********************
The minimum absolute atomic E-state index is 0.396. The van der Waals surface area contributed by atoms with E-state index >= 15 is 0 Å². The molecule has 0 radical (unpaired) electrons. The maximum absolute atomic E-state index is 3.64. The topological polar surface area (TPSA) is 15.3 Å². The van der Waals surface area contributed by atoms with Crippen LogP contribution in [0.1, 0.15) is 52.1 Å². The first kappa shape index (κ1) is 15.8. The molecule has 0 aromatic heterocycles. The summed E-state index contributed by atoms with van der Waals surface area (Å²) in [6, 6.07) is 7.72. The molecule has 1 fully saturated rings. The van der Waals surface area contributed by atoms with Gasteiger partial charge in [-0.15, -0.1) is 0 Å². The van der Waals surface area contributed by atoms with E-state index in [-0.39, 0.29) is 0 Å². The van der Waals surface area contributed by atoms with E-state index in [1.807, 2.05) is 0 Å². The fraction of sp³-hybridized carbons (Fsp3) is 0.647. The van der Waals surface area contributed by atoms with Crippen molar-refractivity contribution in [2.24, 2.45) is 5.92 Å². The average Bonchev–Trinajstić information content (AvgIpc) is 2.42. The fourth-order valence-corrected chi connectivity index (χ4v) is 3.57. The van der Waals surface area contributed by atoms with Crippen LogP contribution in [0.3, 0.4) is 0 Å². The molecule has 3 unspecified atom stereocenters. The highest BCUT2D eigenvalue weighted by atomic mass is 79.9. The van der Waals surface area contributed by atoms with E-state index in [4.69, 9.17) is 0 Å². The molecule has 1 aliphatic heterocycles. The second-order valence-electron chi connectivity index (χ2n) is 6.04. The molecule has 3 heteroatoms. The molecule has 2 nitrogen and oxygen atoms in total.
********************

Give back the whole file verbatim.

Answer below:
The minimum absolute atomic E-state index is 0.396. The van der Waals surface area contributed by atoms with E-state index >= 15 is 0 Å². The molecule has 0 radical (unpaired) electrons. The maximum absolute atomic E-state index is 3.64. The topological polar surface area (TPSA) is 15.3 Å². The van der Waals surface area contributed by atoms with Crippen LogP contribution in [0.1, 0.15) is 52.1 Å². The first kappa shape index (κ1) is 15.8. The molecule has 0 aromatic heterocycles. The summed E-state index contributed by atoms with van der Waals surface area (Å²) in [6, 6.07) is 7.72. The molecule has 1 fully saturated rings. The van der Waals surface area contributed by atoms with Gasteiger partial charge in [-0.15, -0.1) is 0 Å². The van der Waals surface area contributed by atoms with E-state index in [-0.39, 0.29) is 0 Å². The van der Waals surface area contributed by atoms with E-state index in [1.807, 2.05) is 0 Å². The fraction of sp³-hybridized carbons (Fsp3) is 0.647. The van der Waals surface area contributed by atoms with Crippen molar-refractivity contribution in [2.24, 2.45) is 5.92 Å². The average Bonchev–Trinajstić information content (AvgIpc) is 2.42. The fourth-order valence-corrected chi connectivity index (χ4v) is 3.57. The van der Waals surface area contributed by atoms with Crippen LogP contribution in [0.3, 0.4) is 0 Å². The molecule has 3 unspecified atom stereocenters. The highest BCUT2D eigenvalue weighted by atomic mass is 79.9. The van der Waals surface area contributed by atoms with E-state index in [4.69, 9.17) is 0 Å². The molecule has 1 aliphatic heterocycles. The second-order valence-electron chi connectivity index (χ2n) is 6.04. The molecule has 3 heteroatoms. The molecule has 2 nitrogen and oxygen atoms in total.